AIA Illinois gave its Frank Lloyd Wright Award to the Chicago Public Library West Loop Branch for enhancing the natural and built environment of a community through the new design or renovation of an individual building.

Formerly part of the campus of a television production company, the interiors of the original buildings had been heavily segmented and modified to meet the needs of television production. The expansive wooden ceiling trusses had been concealed, historic brick walls hidden, hardwood floors tarnished, and partition walls erected throughout to minimize daylight and views through the space. Outside, beige stucco and painted brick allowed it to blend into its surroundings. Beginning in 2017, the design team, lead by Chicago-based Skidmore, Owings and Merrill LLP, identified areas of opportunity to unify the two buildings with a powerful contextual exterior and unique interior spaces, to realize the most significant impact for library patrons, while preserving the historic elements of the buildings.

The 16,500-square-foot library includes several contemporary features framed by a series of architectural and graphic interventions throughout the building. It has adult and children’s reading spaces, flexible community and meeting rooms and a teen digital learning space with a recording studio. A Tinkering Lab offers digital and maker space for young children, who are also served by several early learning areas that transform existing alcoves into storytelling rooms with interactive play elements and walls with magnetic and writeable surfaces.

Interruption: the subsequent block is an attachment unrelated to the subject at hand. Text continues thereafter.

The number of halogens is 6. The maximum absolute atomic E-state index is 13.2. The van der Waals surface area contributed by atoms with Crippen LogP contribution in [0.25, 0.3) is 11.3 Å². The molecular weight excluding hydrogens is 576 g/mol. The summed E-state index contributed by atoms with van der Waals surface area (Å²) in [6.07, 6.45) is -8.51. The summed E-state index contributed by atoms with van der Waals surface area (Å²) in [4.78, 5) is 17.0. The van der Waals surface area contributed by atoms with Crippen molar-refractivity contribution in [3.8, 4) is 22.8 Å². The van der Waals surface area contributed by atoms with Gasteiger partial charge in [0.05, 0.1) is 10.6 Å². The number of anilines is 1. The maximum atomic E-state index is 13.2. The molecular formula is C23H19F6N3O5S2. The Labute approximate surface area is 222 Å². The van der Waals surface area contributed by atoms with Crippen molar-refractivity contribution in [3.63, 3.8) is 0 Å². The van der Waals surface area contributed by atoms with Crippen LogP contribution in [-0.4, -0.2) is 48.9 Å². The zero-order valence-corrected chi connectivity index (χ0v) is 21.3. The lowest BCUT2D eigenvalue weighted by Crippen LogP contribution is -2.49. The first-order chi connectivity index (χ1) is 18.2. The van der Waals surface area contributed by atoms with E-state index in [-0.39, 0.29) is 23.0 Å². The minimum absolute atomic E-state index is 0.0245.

Formed of two existing conjoined buildings, the library features a weathered steel exterior, which develops a protective rust-like patina over time, to unify the facade and guide visitors through the steel-framed entrance. The renovated interior exposes the previously concealed original bow-truss ceilings and skylights to create a light-filled, loft-like space that reflects the West Loop’s factory and warehouse architecture. Nonstructural walls that divided former television studios and office spaces were removed throughout the 16,500-square-foot space. New openings were created in a common wall of the conjoined buildings to create a unified interior. Low-level bookshelves are featured throughout the reading spaces.
For more information, visit, and